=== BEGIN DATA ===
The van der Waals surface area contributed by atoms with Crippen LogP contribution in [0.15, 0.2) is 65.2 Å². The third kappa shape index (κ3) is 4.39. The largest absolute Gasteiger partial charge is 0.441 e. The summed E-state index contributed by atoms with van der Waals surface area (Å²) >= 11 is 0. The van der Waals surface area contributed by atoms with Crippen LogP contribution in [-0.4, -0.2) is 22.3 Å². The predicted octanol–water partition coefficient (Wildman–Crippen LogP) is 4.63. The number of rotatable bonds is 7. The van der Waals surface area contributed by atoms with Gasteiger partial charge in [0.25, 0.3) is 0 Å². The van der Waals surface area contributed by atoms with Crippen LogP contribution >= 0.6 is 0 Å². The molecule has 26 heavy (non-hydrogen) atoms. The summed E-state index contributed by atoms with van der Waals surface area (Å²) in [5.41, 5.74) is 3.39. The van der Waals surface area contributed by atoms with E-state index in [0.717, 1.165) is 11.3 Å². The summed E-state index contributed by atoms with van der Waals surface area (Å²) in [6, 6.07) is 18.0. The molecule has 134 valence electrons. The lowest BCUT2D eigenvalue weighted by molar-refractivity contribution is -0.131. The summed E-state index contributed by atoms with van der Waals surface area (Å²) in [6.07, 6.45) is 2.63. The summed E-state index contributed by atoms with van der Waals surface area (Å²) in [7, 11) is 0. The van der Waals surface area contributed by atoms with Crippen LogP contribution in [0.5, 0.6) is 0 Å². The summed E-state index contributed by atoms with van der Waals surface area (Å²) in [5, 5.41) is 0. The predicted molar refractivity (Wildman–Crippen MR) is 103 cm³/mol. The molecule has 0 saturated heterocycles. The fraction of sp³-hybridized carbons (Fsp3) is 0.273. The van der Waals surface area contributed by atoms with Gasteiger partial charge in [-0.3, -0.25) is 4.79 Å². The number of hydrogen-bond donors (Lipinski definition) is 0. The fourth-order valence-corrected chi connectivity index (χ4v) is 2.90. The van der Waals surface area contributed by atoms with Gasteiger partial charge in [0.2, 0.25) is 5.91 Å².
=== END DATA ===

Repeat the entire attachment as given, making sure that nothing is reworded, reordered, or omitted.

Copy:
The van der Waals surface area contributed by atoms with Crippen LogP contribution in [0.15, 0.2) is 65.2 Å². The third kappa shape index (κ3) is 4.39. The largest absolute Gasteiger partial charge is 0.441 e. The summed E-state index contributed by atoms with van der Waals surface area (Å²) >= 11 is 0. The van der Waals surface area contributed by atoms with Crippen LogP contribution in [-0.4, -0.2) is 22.3 Å². The predicted octanol–water partition coefficient (Wildman–Crippen LogP) is 4.63. The number of rotatable bonds is 7. The van der Waals surface area contributed by atoms with Gasteiger partial charge in [0.25, 0.3) is 0 Å². The van der Waals surface area contributed by atoms with Crippen LogP contribution >= 0.6 is 0 Å². The molecule has 26 heavy (non-hydrogen) atoms. The summed E-state index contributed by atoms with van der Waals surface area (Å²) in [5.41, 5.74) is 3.39. The van der Waals surface area contributed by atoms with E-state index in [0.717, 1.165) is 11.3 Å². The summed E-state index contributed by atoms with van der Waals surface area (Å²) in [6, 6.07) is 18.0. The molecule has 134 valence electrons. The lowest BCUT2D eigenvalue weighted by molar-refractivity contribution is -0.131. The summed E-state index contributed by atoms with van der Waals surface area (Å²) in [6.07, 6.45) is 2.63. The summed E-state index contributed by atoms with van der Waals surface area (Å²) in [7, 11) is 0. The van der Waals surface area contributed by atoms with Crippen LogP contribution in [0.5, 0.6) is 0 Å². The summed E-state index contributed by atoms with van der Waals surface area (Å²) in [5, 5.41) is 0. The predicted molar refractivity (Wildman–Crippen MR) is 103 cm³/mol. The molecule has 0 saturated heterocycles. The fraction of sp³-hybridized carbons (Fsp3) is 0.273. The van der Waals surface area contributed by atoms with Gasteiger partial charge in [-0.3, -0.25) is 4.79 Å². The number of hydrogen-bond donors (Lipinski definition) is 0. The fourth-order valence-corrected chi connectivity index (χ4v) is 2.90. The van der Waals surface area contributed by atoms with Gasteiger partial charge in [0.2, 0.25) is 5.91 Å².